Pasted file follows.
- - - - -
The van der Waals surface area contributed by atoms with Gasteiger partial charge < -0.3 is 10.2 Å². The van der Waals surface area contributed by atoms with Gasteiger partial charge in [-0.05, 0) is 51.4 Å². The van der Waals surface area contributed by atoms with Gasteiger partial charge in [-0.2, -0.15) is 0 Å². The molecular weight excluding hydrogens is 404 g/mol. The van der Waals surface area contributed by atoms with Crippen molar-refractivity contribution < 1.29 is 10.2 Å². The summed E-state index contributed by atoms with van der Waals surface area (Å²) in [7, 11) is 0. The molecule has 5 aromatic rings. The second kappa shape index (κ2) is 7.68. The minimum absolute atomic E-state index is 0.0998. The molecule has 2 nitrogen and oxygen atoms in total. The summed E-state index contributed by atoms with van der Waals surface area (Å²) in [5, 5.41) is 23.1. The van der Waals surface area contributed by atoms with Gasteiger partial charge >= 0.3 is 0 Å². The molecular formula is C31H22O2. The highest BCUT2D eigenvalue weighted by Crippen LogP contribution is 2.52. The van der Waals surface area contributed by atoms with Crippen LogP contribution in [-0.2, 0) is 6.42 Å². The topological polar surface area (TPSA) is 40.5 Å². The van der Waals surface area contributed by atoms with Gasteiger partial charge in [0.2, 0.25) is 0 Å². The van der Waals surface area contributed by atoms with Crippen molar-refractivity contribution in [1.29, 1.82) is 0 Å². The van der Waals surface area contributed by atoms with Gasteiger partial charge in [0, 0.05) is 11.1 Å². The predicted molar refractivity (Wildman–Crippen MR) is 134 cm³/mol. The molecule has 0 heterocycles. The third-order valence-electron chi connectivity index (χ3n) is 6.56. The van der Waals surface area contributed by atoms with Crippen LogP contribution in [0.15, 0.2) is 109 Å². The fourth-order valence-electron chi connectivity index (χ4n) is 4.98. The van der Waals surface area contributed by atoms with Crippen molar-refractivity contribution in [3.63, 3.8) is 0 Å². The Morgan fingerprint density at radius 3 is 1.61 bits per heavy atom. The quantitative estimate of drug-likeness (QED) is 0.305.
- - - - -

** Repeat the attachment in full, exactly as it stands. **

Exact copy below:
The van der Waals surface area contributed by atoms with Gasteiger partial charge < -0.3 is 10.2 Å². The van der Waals surface area contributed by atoms with Gasteiger partial charge in [-0.05, 0) is 51.4 Å². The van der Waals surface area contributed by atoms with Gasteiger partial charge in [-0.2, -0.15) is 0 Å². The molecular weight excluding hydrogens is 404 g/mol. The van der Waals surface area contributed by atoms with Crippen molar-refractivity contribution < 1.29 is 10.2 Å². The summed E-state index contributed by atoms with van der Waals surface area (Å²) in [7, 11) is 0. The molecule has 5 aromatic rings. The second kappa shape index (κ2) is 7.68. The minimum absolute atomic E-state index is 0.0998. The molecule has 2 nitrogen and oxygen atoms in total. The summed E-state index contributed by atoms with van der Waals surface area (Å²) in [5, 5.41) is 23.1. The van der Waals surface area contributed by atoms with Gasteiger partial charge >= 0.3 is 0 Å². The molecular formula is C31H22O2. The highest BCUT2D eigenvalue weighted by Crippen LogP contribution is 2.52. The van der Waals surface area contributed by atoms with Crippen LogP contribution in [-0.2, 0) is 6.42 Å². The topological polar surface area (TPSA) is 40.5 Å². The van der Waals surface area contributed by atoms with Gasteiger partial charge in [0.2, 0.25) is 0 Å². The van der Waals surface area contributed by atoms with Crippen molar-refractivity contribution in [1.29, 1.82) is 0 Å². The van der Waals surface area contributed by atoms with Gasteiger partial charge in [0, 0.05) is 11.1 Å². The predicted molar refractivity (Wildman–Crippen MR) is 134 cm³/mol. The molecule has 0 heterocycles. The third-order valence-electron chi connectivity index (χ3n) is 6.56. The van der Waals surface area contributed by atoms with Crippen LogP contribution in [0.15, 0.2) is 109 Å². The fourth-order valence-electron chi connectivity index (χ4n) is 4.98. The van der Waals surface area contributed by atoms with Crippen molar-refractivity contribution in [3.63, 3.8) is 0 Å². The Morgan fingerprint density at radius 3 is 1.61 bits per heavy atom. The quantitative estimate of drug-likeness (QED) is 0.305.